For years I have been listening to, and subsequently thinking about, questions such as, “What does the sound of a crow – caw, caw, caw – mean?” For the most part I have found that these questions come from people who are not Indigenous to Turtle Island. I have always found these questions perplexing. Unfortunately, my response is conceptually tough; regardless I will give it my best shot here.
The fundamental difference between humans and other animals is our dependency on cultural teachings and the deep meaning inherent. As an example, other animals, as is the case with trees and water, simply do what they do. Humans cannot; we need cultural teachings, and the meaning inherent, to guide us toward the good life. Given this, one has to ask, “Where and how do humans achieve these cultural teachings and the deep meaning that is inherent?”
All human knowledge and inherent meaning is constructed and passed on through cultural teachings. The knowledge and meaning serve to help us understand our location within the broader cosmos of the universe, as well as give us guidance and direction in moving forward. These cultural teachings are passed on to us from our ancestors.
Contrary to what many people may think, all ethnic groups had and continue to have a rich tradition of cultural teachings that serve them in living the good life. The Indigenous people of Turtle Island do not have the monopoly on cultural teachings and meaning. Please don’t make this mistake of thinking we do. As a matter of fact, knowledgeable Elders suggest that all people’s cultural teachings must be respected. This is what is meant when Anishinaabe Elders offer, “All Creation stories are true”. Quite simply, without cultural teachings and meaning humans are disenfranchised and lost in a world of chaos and disorder. It is Clifford Geertz’s argument that without culture, humans are nothing more than “mental basket cases” (The Interpretation of Cultures 1973, 40). This is a profound statement of how much humans are dependent on culture and the cultural meaning.
Conceptually speaking, it is best to think of our collective cultural teachings as analogous to a “cultural meaning field” that we exist within, and that serve us as we move around the world. Just as there are many Indigenous or ethnic groups, there are many cultural meaning fields. Interestingly, cultural meaning fields are not rigidly defined, but rather are open to change through acts of borrowing and sharing from other ethnic groups, as well as through the ebb and flow of our larger ecosystems within the greater cosmos. In this way it is best to think of cultural teachings and meaning as consisting of a fluid body of knowledge rather than a body of knowledge that is static and frozen in a particular place at a particular time.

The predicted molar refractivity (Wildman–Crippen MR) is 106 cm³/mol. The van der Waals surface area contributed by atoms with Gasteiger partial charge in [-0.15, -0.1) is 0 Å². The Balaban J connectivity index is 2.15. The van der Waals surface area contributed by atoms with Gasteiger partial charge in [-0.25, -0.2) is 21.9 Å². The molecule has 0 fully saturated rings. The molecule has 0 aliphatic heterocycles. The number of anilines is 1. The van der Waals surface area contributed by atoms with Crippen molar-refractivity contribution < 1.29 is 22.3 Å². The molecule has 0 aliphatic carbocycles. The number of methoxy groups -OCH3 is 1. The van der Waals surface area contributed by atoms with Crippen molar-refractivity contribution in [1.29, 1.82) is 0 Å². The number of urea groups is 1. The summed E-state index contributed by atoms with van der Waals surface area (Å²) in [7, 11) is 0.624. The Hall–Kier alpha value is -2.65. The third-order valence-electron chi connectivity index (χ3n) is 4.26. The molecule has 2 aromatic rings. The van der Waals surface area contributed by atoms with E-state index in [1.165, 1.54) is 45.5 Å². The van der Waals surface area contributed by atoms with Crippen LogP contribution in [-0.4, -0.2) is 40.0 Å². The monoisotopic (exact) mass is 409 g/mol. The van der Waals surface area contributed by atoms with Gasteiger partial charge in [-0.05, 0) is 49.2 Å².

While today some people’s cultural traditions may be laden with meaningless materialism and refuse production, we all are born into a rich cultural history and tradition. Before industrialization and capitalism swept over the earth, all people held a cultural meaning field that they were proud of and that guided them forward. People need to return to this place of being. Anishinaabe spiritual leader Jim Dumont has suggested, “Go back to your own Indigenous knowledge,” be it Russian, Irish, Danube Swabian, Haudenosaunee, or Anishinaabe (personal communication). Furthermore, as Grandfather William Commanda said, “We all need to learn our own teachings the Creator gave us,” as this is where you will find your cultural teachings that will lead to a good life (personal communication).
That said, people who do not go back to their own cultural teachings and meaning, and who continually impinge on the culture of the people of Turtle Island, do great harm. While indeed cultural meaning is fluid and open to change, the pressure to provide meaning for too many people outside of our cultural tradition causes our cultural meaning to wear away and therefore become meaningless. There is a limit to what a culture can sustain in terms of remaining meaningful to the Indigenous members of a group.
It is for this reason that my only response to, “What does it mean?” can and will always be, “What does it mean to you?” This is my way of suggesting people need to return to their own cultural knowledge and the meaning inherent.
Schultz, Emily A. and Robert H. Lavenda (eds). Cultural Anthropology: A Perspective on the Human Condition. 4th ed. Mountain View, CA: Mayfield, 1998.
Lynn Gehl is an Algonquin Anishinaabe-kwe from the Ottawa River Valley. She has a section 15 Charter challenge regarding the continued sex discrimination in The Indian Act, is an outspoken critic of the Ontario Algonquin land claims and self-government process, and she recently published a book titled Anishinaabeg Stories: Featuring Petroglyphs, Petrographs, and Wampum Belts. You can reach her at firstname.lastname@example.org and see more of her work at www.lynngehl.com.
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